GLBA Spurs Insurance Activities at Banking Organizations
For many years, banking organizations have engaged in certain types of insurance sales and underwriting although with many restrictions and in a much more limited fashion as compared to today. However, when Congress passed the Gramm-Leach-Bliley Act (GLBA) in 1999, banking organizations’ powers to sell and underwrite insurance expanded greatly.
GLBA allows a bank holding company (BHC) that meets certain requirements to become a financial holding company (FHC) for the purpose of selling and underwriting insurance products directly or indirectly through a nonbank subsidiary without geographic limit. GLBA also broadened banks’ authority to sell a full line of insurance products through a financial subsidiary although banks and bank subsidiaries may not underwrite insurance.
Insurance sales are popular
Though insurance is not new to banking organizations, the rate at which banks are engaging in insurance sales activities and affiliating with insurance agencies has picked up noticeably since GLBA’s passage in 1999.
Of the 323 BHCs in the Southeast with more than $150 million in assets, approximately 58 percent are involved in insurance sales. About one-third of the 83 state member banks are involved in sales activity. Nationally, around 70 percent of BHCs and 48 percent of all banks reported insurance revenues. These levels of activity all represent increases over pre-GLBA levels.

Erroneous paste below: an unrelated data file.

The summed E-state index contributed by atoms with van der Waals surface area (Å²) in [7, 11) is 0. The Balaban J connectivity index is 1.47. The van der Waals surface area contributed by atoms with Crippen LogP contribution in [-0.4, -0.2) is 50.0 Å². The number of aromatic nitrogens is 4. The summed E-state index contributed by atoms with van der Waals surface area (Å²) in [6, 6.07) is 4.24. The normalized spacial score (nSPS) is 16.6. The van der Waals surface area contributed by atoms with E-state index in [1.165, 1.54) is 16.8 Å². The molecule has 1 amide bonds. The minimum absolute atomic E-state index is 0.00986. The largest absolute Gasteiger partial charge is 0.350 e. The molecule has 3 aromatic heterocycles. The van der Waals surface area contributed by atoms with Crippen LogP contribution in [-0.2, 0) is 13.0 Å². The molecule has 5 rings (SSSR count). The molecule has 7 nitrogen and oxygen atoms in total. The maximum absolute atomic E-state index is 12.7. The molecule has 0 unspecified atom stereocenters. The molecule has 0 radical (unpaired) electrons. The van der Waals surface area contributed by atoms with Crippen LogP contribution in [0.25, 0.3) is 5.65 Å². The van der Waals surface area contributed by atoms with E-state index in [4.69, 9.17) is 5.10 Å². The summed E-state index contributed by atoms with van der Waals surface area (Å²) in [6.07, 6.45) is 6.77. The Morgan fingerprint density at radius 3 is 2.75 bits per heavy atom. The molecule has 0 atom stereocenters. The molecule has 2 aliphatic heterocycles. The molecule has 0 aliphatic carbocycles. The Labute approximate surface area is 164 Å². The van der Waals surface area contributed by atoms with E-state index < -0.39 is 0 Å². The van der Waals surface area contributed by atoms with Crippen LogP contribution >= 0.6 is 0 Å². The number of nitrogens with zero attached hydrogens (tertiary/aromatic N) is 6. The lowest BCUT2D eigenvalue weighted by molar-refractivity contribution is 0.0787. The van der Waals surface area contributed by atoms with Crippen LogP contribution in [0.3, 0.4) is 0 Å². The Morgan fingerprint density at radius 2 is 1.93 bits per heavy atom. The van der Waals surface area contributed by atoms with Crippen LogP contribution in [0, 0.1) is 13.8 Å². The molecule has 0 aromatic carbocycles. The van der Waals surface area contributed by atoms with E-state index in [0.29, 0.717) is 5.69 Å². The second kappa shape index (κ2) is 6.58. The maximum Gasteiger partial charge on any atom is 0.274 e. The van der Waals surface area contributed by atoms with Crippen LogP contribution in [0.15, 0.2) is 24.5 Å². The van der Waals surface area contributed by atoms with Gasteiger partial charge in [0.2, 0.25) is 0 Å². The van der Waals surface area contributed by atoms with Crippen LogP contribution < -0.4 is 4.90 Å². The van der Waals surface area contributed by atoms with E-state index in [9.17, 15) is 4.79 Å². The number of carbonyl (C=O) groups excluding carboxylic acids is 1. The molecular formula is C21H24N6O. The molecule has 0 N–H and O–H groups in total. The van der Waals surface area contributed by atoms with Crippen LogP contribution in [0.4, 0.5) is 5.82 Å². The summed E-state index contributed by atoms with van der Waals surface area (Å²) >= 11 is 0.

Twenty-four Southeastern FHCs engage in expanded full-service insurance agency sales activities, making these activities the most common of the four new or expanded activities permissible under GLBA, particularly among banking organizations with assets of less than $1 billion. Full-service insurance agency sales are the most popular GLBA-permitted activity on a national basis, involving about 30 percent of FHCs.
Insurance underwriting see less activity
In the Southeast and the rest of the United States, FHCs have engaged only nominally in purchasing insurance companies for underwriting noncredit-related insurance, such as property and casualty insurance. This low level of activity can be attributed to the much larger commitment of resources and expertise that noncredit-related underwriting requires. This form of underwriting also has less synergy with banking and, in general, has higher risks and lower rates of return than banking.
Banking organizations still pursue pre-GLBA insurance underwriting
Some BHCs continue to purchase or form companies that are engaged solely in underwriting or reinsuring life, accident and health, or unemployment insurance directly related to an extension of credit by the BHC or its subsidiaries. Those activities were already permissible prior to GLBA.
By Chan White in the Atlanta Fed’s Supervision and Regulation Department